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Session 5A
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ON PRESERVING AND MANAGING CULTURAL LANDSCAPES

Cultural landscapes are narratives, works of art, and expressions of national and regional identity. Through studying their forms, patterns, features, and uses, landscape architects and planners can learn much about our evolving relationships with the built environment and natural world. This session will provide practical methods for landscape architects to: 
- identify the patterns and elements which contribute to a landscape‘s sense of place;
- determine period(s) of historic significance;
- evaluate landscape integrity through analysis of character-defining features and elements;
- implement treatment options for preserving and managing cultural landscapes.

 

SPEAKER

Aaron Tuley, AICP, Team Leader, Landscape Architecture and Planning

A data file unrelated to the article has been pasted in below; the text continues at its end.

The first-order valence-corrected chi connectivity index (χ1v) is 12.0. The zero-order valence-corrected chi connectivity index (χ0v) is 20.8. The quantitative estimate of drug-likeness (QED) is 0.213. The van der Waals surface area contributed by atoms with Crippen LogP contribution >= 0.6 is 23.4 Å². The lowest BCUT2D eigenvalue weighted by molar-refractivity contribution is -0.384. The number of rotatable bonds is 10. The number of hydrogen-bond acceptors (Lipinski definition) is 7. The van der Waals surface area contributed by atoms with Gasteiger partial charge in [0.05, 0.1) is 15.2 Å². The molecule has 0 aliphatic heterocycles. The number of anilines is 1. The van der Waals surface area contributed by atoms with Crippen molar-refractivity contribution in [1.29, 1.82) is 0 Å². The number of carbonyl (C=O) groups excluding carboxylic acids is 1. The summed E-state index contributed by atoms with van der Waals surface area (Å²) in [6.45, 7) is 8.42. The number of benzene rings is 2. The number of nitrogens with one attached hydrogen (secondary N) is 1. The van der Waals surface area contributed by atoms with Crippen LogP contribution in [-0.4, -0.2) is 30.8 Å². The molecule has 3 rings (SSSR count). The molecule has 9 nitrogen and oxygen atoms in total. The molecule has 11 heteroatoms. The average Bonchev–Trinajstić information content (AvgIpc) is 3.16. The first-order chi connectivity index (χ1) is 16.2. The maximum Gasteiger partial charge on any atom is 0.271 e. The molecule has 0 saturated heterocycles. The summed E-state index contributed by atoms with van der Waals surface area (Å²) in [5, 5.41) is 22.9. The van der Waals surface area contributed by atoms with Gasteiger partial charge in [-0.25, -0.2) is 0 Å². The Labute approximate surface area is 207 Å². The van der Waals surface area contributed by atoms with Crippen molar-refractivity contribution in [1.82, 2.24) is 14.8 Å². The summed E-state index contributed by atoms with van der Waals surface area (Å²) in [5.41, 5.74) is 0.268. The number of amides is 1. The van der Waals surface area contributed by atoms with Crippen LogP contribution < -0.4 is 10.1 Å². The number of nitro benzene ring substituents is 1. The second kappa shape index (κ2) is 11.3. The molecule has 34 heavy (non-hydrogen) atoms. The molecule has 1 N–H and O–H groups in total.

Aaron Tuley, AICP is Team Leader for Landscape Architecture and Planning at Halff Associates‘ Houston Office. Tuley has over 25 years of experience in the fields of landscape architecture, urban / regional design and planning, specializing in natural, cultural, and scenic resource management. He is routinely involved in all phases of project development, from project inception, site selection, design and and planning, through contract negotiation, administration, and management of construction operations. He has held roles of increasing accountability in well-respected organizations, providing exposure to the many facets of planning, sustainability and landscape interpretation. Mr. Tuley's leadership is exemplified in his ability to organize enterprise initiatives and mobilize human resources to accomplish complex planning assignments. With all development projects and programs, Tuley employs a systematic, multi-phased approach to feasibility determination, master planning and facilities design.  Several over-achieving principles, rooted in sustainable ecosystem management, guide Tuley‘s decision making. His design ability is shaped by the requirements of the program, schedule and budget, the multiple contexts and time-frames within which the site can be located, and the cultural memory (values) that have been loaded into the place."